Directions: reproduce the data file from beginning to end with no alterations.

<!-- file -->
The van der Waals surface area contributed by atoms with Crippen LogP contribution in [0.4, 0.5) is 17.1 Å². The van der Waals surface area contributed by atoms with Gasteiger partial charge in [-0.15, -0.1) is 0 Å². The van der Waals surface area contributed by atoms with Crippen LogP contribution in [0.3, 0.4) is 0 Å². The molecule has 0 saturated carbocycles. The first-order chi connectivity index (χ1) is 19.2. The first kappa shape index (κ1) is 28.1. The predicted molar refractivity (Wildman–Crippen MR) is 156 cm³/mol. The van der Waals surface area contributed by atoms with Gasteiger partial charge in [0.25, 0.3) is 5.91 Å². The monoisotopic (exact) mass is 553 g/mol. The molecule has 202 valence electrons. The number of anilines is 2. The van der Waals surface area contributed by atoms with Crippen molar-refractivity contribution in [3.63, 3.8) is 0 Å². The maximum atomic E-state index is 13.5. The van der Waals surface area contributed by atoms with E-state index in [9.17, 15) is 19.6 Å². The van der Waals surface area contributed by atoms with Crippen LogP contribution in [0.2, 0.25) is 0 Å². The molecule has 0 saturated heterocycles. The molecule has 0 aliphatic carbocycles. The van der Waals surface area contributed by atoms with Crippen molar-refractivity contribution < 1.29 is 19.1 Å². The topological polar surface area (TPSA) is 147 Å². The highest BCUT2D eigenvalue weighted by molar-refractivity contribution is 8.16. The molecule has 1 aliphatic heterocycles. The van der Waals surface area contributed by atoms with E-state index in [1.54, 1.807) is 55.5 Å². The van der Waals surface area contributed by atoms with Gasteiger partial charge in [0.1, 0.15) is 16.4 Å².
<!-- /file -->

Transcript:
The van der Waals surface area contributed by atoms with Crippen LogP contribution in [0.4, 0.5) is 17.1 Å². The van der Waals surface area contributed by atoms with Gasteiger partial charge in [-0.15, -0.1) is 0 Å². The van der Waals surface area contributed by atoms with Crippen LogP contribution in [0.3, 0.4) is 0 Å². The molecule has 0 saturated carbocycles. The first-order chi connectivity index (χ1) is 19.2. The first kappa shape index (κ1) is 28.1. The predicted molar refractivity (Wildman–Crippen MR) is 156 cm³/mol. The van der Waals surface area contributed by atoms with Gasteiger partial charge in [0.25, 0.3) is 5.91 Å². The monoisotopic (exact) mass is 553 g/mol. The molecule has 202 valence electrons. The number of anilines is 2. The van der Waals surface area contributed by atoms with Crippen molar-refractivity contribution in [3.63, 3.8) is 0 Å². The maximum atomic E-state index is 13.5. The van der Waals surface area contributed by atoms with E-state index in [9.17, 15) is 19.6 Å². The van der Waals surface area contributed by atoms with Crippen LogP contribution in [0.2, 0.25) is 0 Å². The molecule has 0 saturated heterocycles. The molecule has 0 aliphatic carbocycles. The van der Waals surface area contributed by atoms with Crippen molar-refractivity contribution < 1.29 is 19.1 Å². The topological polar surface area (TPSA) is 147 Å². The highest BCUT2D eigenvalue weighted by molar-refractivity contribution is 8.16. The molecule has 1 aliphatic heterocycles. The van der Waals surface area contributed by atoms with E-state index in [1.54, 1.807) is 55.5 Å². The van der Waals surface area contributed by atoms with Gasteiger partial charge in [0.1, 0.15) is 16.4 Å².